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U.S. warship sails through Taiwan Strait amid heightened China tensions

TAIPEI (Reuters) – A U.S. warship passed through the sensitive Taiwan Strait on Wednesday, the U.S. and Taiwan militaries said, following heightened tensions between China and Taiwan that has seen Taiwanese air force jets scramble to intercept Chinese fighters.

The ship sailed north through the waterway and was monitored by Taiwan’s armed forces, the island’s defense ministry said in a statement on Thursday.

It described the sailing as an “ordinary mission”, saying there was no cause for alarm.

Anthony Junco, a spokesman for the U.S. Seventh Fleet, said the ship was the guided-missile destroyer USS McCampbell, which conducted “a routine Taiwan Strait transit March 25 (local time) in accordance with international law”.

“The ship’s transit through the Taiwan Strait demonstrates the U.S. commitment to a free and open Indo-Pacific. The U.S. Navy will continue to fly, sail and operate anywhere international law allows,” he said.

Taiwan is China’s most sensitive territorial and diplomatic issue and Beijing has never ruled out the use of force to bring the island under its control. The narrow Taiwan Strait that separates the island from China is a frequent source of tension.

In recent weeks China’s air force has carried out several exercises close to Taiwan, causing Taiwan’s mostly U.S.-equipped military to scramble fighters to intercept and warn away the Chinese aircraft.

Taiwan has called the Chinese drills provocative and has called on China to pay more attention to fighting the spread of the coronavirus rather than menacing Taiwan.

The United States, like most countries, has no official relations with Taiwan, but is the island’s most important international supporter and main source of arms.

In January another U.S. warship sailed through the Taiwan Strait less than a week after President Tsai Ing-wen won re-election by a landslide on a platform of standing up to China.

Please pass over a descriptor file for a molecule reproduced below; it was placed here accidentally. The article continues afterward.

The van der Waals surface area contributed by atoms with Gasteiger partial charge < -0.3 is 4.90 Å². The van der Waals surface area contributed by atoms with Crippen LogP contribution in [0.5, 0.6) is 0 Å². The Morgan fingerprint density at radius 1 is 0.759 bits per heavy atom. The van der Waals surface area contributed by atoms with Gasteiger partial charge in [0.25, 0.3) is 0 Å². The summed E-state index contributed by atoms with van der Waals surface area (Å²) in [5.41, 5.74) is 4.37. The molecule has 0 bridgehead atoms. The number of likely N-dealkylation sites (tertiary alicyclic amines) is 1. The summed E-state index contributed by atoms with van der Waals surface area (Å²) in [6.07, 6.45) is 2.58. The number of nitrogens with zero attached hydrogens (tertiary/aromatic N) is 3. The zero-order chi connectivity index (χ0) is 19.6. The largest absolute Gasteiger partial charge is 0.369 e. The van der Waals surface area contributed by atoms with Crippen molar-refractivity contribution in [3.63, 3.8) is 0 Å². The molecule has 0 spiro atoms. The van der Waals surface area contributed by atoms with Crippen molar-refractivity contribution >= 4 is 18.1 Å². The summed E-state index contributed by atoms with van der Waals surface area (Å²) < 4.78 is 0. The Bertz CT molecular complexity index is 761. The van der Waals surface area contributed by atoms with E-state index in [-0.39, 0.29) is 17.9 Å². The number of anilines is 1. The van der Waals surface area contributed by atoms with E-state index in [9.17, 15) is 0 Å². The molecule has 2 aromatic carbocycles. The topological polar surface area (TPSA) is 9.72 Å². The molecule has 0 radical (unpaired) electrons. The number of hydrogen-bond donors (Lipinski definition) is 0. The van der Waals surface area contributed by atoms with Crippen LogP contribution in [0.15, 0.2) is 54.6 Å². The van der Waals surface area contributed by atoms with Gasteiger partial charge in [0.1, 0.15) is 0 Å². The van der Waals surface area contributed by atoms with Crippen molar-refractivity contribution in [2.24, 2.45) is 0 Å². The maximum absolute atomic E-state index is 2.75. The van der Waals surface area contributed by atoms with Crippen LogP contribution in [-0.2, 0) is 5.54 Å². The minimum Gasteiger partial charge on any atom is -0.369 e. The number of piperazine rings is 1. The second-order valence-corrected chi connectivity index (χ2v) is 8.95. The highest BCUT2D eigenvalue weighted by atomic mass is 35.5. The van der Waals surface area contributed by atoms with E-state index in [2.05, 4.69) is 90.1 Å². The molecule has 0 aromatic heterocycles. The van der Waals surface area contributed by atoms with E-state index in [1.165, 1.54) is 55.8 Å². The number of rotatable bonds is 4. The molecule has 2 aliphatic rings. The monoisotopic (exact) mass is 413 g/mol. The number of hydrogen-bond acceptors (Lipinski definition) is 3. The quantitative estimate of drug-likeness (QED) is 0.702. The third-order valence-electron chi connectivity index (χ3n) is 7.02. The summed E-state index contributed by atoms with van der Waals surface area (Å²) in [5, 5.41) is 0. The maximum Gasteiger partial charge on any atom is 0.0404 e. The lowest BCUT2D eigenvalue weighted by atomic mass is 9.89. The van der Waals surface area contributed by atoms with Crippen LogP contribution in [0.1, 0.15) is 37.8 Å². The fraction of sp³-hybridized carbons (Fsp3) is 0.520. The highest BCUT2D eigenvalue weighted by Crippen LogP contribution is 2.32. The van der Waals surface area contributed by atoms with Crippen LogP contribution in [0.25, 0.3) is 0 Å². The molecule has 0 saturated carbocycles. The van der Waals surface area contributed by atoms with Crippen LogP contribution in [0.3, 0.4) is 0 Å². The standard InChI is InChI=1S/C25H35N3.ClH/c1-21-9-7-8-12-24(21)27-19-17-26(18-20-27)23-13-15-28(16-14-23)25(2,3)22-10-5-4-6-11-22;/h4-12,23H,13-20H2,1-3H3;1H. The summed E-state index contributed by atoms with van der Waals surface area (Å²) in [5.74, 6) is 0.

Tsai visited a military base on Tuesday and again warned of the threat from China during the virus outbreak.

“Everyone knows that although at present there is an intense epidemic situation, the Chinese Communist’s military aircraft continue to harass Taiwan; their threat to Taiwan and regional security has not gone down,” she said.

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Taiwan doubles down on virus criticism as China denounces 'disgusting' behavior

TAIPEI (Reuters) – Taiwan doubled down on its criticism of China’s handling of the coronavirus crisis on Wednesday, saying the Communist Party cared more about power than its own people, while Beijing described Taipei’s allegations of a cover-up as slander.

The epidemic has deepened enmity between Taiwan and China, which regards the democratic island as its sacred territory, to be brought under its control by force if necessary.

Taiwan’s government says China has intentionally hampered its efforts to get virus information direct from the World Health Organization. China blocks Taiwan’s WHO membership as it considers the island merely one of its provinces.

Taiwan has also been angered by stepped-up Chinese military drills near the island in recent weeks.

On Tuesday, Taiwan Premier Su Tseng-chang accused China of covering up the crisis in its early stages and not giving the world early enough warning.

Then on Wednesday, Cho Jung-tai, chairman of Taiwan’s ruling Democratic Progressive Party (DPP), reiterated the cover-up accusation, adding that China had hoodwinked the WHO.

“Since the outbreak of the epidemic at the end of last year, China has covered it up and manipulated the WHO to pretend that everything is going well,” Cho told a party meeting, according to a statement.

“The Chinese Communist Party regime’s approach of maintaining stability and neglecting people’s lives and health has caused the spread of the epidemic and seriously damaged China’s carefully crafted image as a great power,” he added.

China has strongly denied covering up the epidemic, and has said it ensures the island is provided with the information it needs to battle the virus. The WHO has also praised China’s response to the epidemic.

In a statement late Tuesday, China’s policy-making Taiwan Affairs Office said it was “slander” for Taiwan to suggest there was a cover up and that China has sent Taiwan 101 notifications to date, including information about its sharing of virus genome sequences with the WHO.

“The use of the epidemic to stir up cross-Taiwan Strait confrontations at a time when the outbreak in Taiwan is picking up is shameless and disgusting,” spokeswoman Zhu Fenglian said in comments carried by the official Xinhua news agency.

Taiwan swiftly stepped up checks and closed its borders to most Chinese visitors at the start of the outbreak, but over the past week it has seen an uptick of cases as infected people return from abroad, especially from Europe and the United States.

Taiwan now has 235 cases, although that is still far lower than the more than 80,000 cases recorded in China.

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